hammer, stamp mill, or the like.
      [1913 Webster]

   6. The plunger of a hydraulic press.
      [1913 Webster]

   Ram's horn.
      (a) (Fort.) A low semicircular work situated in and
          commanding a ditch. [Written also ramshorn.]
          --Farrow.
      (b) (Paleon.) An ammonite.
          [1913 Webster]

4. The Collaborative International Dictionary of English v.0.48
Ram \Ram\, v. t. [imp. & p. p. Rammed (r[a^]md); p. pr. & vb.
   n. Ramming.]
   1. To butt or strike against; to drive a ram against or
      through; to thrust or drive with violence; to force in; to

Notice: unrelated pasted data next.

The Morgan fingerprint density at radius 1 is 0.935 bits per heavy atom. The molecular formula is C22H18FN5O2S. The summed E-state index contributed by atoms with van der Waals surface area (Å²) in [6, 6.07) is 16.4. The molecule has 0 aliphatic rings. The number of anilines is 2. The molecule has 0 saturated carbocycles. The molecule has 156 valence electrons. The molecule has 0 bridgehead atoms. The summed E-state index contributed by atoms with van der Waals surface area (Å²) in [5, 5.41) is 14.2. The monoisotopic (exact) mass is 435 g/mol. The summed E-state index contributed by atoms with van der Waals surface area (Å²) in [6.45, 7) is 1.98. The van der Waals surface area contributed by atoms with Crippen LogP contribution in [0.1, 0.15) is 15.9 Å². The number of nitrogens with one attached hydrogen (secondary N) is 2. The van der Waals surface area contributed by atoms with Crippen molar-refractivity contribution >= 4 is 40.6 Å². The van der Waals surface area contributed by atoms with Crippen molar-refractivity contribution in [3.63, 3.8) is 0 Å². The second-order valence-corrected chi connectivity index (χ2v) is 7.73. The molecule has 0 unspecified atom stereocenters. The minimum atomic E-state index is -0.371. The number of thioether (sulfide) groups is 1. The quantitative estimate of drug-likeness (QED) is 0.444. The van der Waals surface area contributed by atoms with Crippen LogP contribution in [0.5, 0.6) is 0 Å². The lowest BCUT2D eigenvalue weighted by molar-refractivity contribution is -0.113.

drive together; to cram; as, to ram an enemy's vessel; to
      ram piles, cartridges, etc.
      [1913 Webster]

            [They] rammed me in with foul shirts, and smocks,
            socks, foul stockings, greasy napkins. --Shak.
      [1913 Webster]

   2. To fill or compact by pounding or driving.
      [1913 Webster]

            A ditch . . . was filled with some sound materials,
            and rammed to make the foundation solid.
                                                  --Arbuthnot.
      [1913 Webster]

5. V.E.R.A. -- Virtual Entity of Relevant Acronyms (February 2016)
RAM
       Random Access Memory (RAM, IC)
       

6. V.E.R.A. -- Virtual Entity of Relevant Acronyms (February 2016)
RAM
       Rate Adaptive Mode (DSL)
       

7. V.E.R.A. -- Virtual Entity of Relevant Acronyms (February 2016)
RAM
       Rarely Adequate Memory (slang)
       

8. The Free On-line Dictionary of Computing (30 December 2018)